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    Offshore wind reaches all-time high with 21.1GW of new capacity

    July 1, 2022 - ZME Science


      Governments are turning to the offshore wind industry to bring down their greenhouse gas emissions and achieve further energy security, according to a new industry report. Because offshore wind energy has become increasingly cheap and reliable, new installations of offshore wind capacity hit an all-time high last year, with 21.1GW connected to the grid and reaching 56GW of total capacity. Basically, the entire sector increased by more than a third last year.

      Image credit: Wikipedia Commons.

      The latest Global Offshore Wind Report by the Global Wind Energy Council (GWEC) coincided with the United Nations Ocean Conference in Lisbon. At the conference, energy experts and governments have highlighted the role of offshore wind energy to contribute to reducing the world’s greenhouse gas emissions.

      Of the 21.1 GW in new offshore installations, 80% was contributed by China. This makes 2021 the fourth year that China has led the world in new offshore wind installations. A remarkable growth also occurred in Vietnam, which commissioned 779 MW of new projects. In addition to Asia, Europe also reported significant growth.


      “It’s been an astonishing year for the offshore wind sector. Governments are now recognizing the once-in-a-lifetime opportunity that offshore wind represents to deliver secure, affordable and clean energy while fostering industrial development and job creation,” Ben Backwell, the CEO of GWEC, said in a press conference in Lisbon.

      An expanding trend

      The offshore wind market outlook in the medium and long-term looks extremely promising, the GWEC said in its report, as countries seek energy independence from Russian oil and gas and amid the volatility in the fossil fuel market. Due to these ambitions, GWEC decided to raise its outlook for 2030 by 16.7% to 316GW installed.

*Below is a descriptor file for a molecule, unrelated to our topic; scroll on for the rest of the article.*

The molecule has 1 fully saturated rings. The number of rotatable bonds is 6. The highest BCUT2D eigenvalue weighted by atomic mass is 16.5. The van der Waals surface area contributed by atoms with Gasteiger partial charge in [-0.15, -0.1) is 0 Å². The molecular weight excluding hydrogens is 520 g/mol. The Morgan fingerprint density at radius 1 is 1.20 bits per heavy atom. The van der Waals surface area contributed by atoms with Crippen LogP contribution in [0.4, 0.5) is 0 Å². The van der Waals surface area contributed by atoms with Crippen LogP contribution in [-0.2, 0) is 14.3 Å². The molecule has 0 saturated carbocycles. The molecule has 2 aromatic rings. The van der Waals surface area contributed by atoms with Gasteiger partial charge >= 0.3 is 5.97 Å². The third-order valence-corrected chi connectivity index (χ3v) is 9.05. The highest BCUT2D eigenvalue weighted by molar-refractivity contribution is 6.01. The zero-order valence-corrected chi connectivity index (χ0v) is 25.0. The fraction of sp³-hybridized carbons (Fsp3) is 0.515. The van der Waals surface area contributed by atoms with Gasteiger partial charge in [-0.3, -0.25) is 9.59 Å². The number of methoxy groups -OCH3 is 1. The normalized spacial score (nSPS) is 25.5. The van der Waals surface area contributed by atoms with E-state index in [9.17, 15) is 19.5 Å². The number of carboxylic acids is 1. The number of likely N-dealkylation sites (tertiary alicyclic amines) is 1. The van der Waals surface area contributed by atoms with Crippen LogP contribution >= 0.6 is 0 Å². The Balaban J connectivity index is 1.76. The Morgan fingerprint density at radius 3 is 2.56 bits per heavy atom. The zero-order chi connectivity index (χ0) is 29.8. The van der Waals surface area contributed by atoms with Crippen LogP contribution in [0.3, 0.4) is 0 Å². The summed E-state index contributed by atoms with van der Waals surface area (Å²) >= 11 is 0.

There are 23GW of offshore wind currently under construction around the world. This is led by Europe with a 49.5% share and Asia with 46.6%. However, the report predicts that by the end of the year Asia will replace Europe as the world’s largest offshore market and that it could take until 2031 for Europe to regain the top spot in offshore.


      By country, China is now the most active market, with 7.8 GW of offshore wind capacity under construction. The second one is the UK, with 5.6GW under construction, followed by the Netherlands, Taiwan, France and Germany. Last year also saw 57MW of new floating wind installed, of which 48 MW was in the UK.

      GWEC argued governments, industry and other stakeholders will have to work together to ensure the ambitions for the offshore wind energy sector are turned into action. The report especially highlighted the challenges for the global supply chain to scale up much faster over the next decade to meet the expected level of growth.

      “On one hand, we see political ambitions increase exponentially. But on the other hand, the industry is facing increasing costs and disrupted supply chains, jeopardising its long-term ability to realize these targets,” Ulrik Stridbæk, Vice President of Ørsted, a wind energy company from Denmark, said, speaking in Lisbon at a press conference.

      Ultimately, we’re going to need a lot more growth in this sector if we are to transition to a sustainable electricity grid. Wind accounts for just around 6% of global electricity production and despite remarkable progress, we’re going to need much more.

      The full report can be accessed here.

      The views expressed in content distributed by Newstex and its re-distributors (collectively, "Newstex Authoritative Content") are solely those of the respective author(s) and not necessarily the views of Newstex et al. It is provided as general information only on an "AS IS" basis, without warranties and conferring no rights, which should not be relied upon as professional advice. Newstex et al. make no claims, promises or guarantees regarding its accuracy or completeness, nor as to the quality of the opinions and commentary contained therein.


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